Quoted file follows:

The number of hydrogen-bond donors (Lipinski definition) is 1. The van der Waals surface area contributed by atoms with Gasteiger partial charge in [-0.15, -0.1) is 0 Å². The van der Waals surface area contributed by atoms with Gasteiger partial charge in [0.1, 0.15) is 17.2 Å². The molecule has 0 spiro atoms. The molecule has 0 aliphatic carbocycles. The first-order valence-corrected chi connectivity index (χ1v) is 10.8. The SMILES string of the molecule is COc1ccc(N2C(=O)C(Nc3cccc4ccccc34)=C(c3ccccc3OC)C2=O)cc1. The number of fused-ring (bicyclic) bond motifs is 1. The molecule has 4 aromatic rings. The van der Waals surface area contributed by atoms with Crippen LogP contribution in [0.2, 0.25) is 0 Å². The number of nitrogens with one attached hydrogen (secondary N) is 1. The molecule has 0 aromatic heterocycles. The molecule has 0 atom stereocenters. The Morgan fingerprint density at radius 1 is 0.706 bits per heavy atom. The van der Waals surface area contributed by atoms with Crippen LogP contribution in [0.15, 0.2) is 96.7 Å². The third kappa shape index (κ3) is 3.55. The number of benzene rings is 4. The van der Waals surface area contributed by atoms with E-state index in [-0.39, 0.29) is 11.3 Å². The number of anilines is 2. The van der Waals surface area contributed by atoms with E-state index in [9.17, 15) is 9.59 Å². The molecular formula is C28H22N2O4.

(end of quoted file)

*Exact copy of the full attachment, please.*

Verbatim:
The number of hydrogen-bond donors (Lipinski definition) is 1. The van der Waals surface area contributed by atoms with Gasteiger partial charge in [-0.15, -0.1) is 0 Å². The van der Waals surface area contributed by atoms with Gasteiger partial charge in [0.1, 0.15) is 17.2 Å². The molecule has 0 spiro atoms. The molecule has 0 aliphatic carbocycles. The first-order valence-corrected chi connectivity index (χ1v) is 10.8. The SMILES string of the molecule is COc1ccc(N2C(=O)C(Nc3cccc4ccccc34)=C(c3ccccc3OC)C2=O)cc1. The number of fused-ring (bicyclic) bond motifs is 1. The molecule has 4 aromatic rings. The van der Waals surface area contributed by atoms with Crippen LogP contribution in [0.2, 0.25) is 0 Å². The number of nitrogens with one attached hydrogen (secondary N) is 1. The molecule has 0 aromatic heterocycles. The molecule has 0 atom stereocenters. The Morgan fingerprint density at radius 1 is 0.706 bits per heavy atom. The van der Waals surface area contributed by atoms with Crippen LogP contribution in [0.15, 0.2) is 96.7 Å². The third kappa shape index (κ3) is 3.55. The number of benzene rings is 4. The van der Waals surface area contributed by atoms with E-state index in [-0.39, 0.29) is 11.3 Å². The number of anilines is 2. The van der Waals surface area contributed by atoms with E-state index in [9.17, 15) is 9.59 Å². The molecular formula is C28H22N2O4.